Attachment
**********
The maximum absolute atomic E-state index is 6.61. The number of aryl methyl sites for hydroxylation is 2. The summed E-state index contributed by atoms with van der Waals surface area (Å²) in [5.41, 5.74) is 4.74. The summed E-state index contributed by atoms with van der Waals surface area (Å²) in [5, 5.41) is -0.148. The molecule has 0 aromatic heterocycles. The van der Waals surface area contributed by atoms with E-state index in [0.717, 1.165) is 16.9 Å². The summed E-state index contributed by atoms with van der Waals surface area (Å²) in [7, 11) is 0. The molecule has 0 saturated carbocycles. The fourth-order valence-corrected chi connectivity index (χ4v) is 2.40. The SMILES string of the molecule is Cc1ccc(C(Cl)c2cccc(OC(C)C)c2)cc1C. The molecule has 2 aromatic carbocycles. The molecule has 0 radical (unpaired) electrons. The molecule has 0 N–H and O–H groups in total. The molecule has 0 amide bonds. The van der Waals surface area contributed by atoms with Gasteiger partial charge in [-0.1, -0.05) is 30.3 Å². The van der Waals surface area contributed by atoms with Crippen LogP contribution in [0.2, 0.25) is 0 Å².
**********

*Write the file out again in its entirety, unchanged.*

The maximum absolute atomic E-state index is 6.61. The number of aryl methyl sites for hydroxylation is 2. The summed E-state index contributed by atoms with van der Waals surface area (Å²) in [5.41, 5.74) is 4.74. The summed E-state index contributed by atoms with van der Waals surface area (Å²) in [5, 5.41) is -0.148. The molecule has 0 aromatic heterocycles. The van der Waals surface area contributed by atoms with E-state index in [0.717, 1.165) is 16.9 Å². The summed E-state index contributed by atoms with van der Waals surface area (Å²) in [7, 11) is 0. The molecule has 0 saturated carbocycles. The fourth-order valence-corrected chi connectivity index (χ4v) is 2.40. The SMILES string of the molecule is Cc1ccc(C(Cl)c2cccc(OC(C)C)c2)cc1C. The molecule has 2 aromatic carbocycles. The molecule has 0 radical (unpaired) electrons. The molecule has 0 N–H and O–H groups in total. The molecule has 0 amide bonds. The van der Waals surface area contributed by atoms with Gasteiger partial charge in [-0.1, -0.05) is 30.3 Å². The van der Waals surface area contributed by atoms with Crippen LogP contribution in [0.2, 0.25) is 0 Å².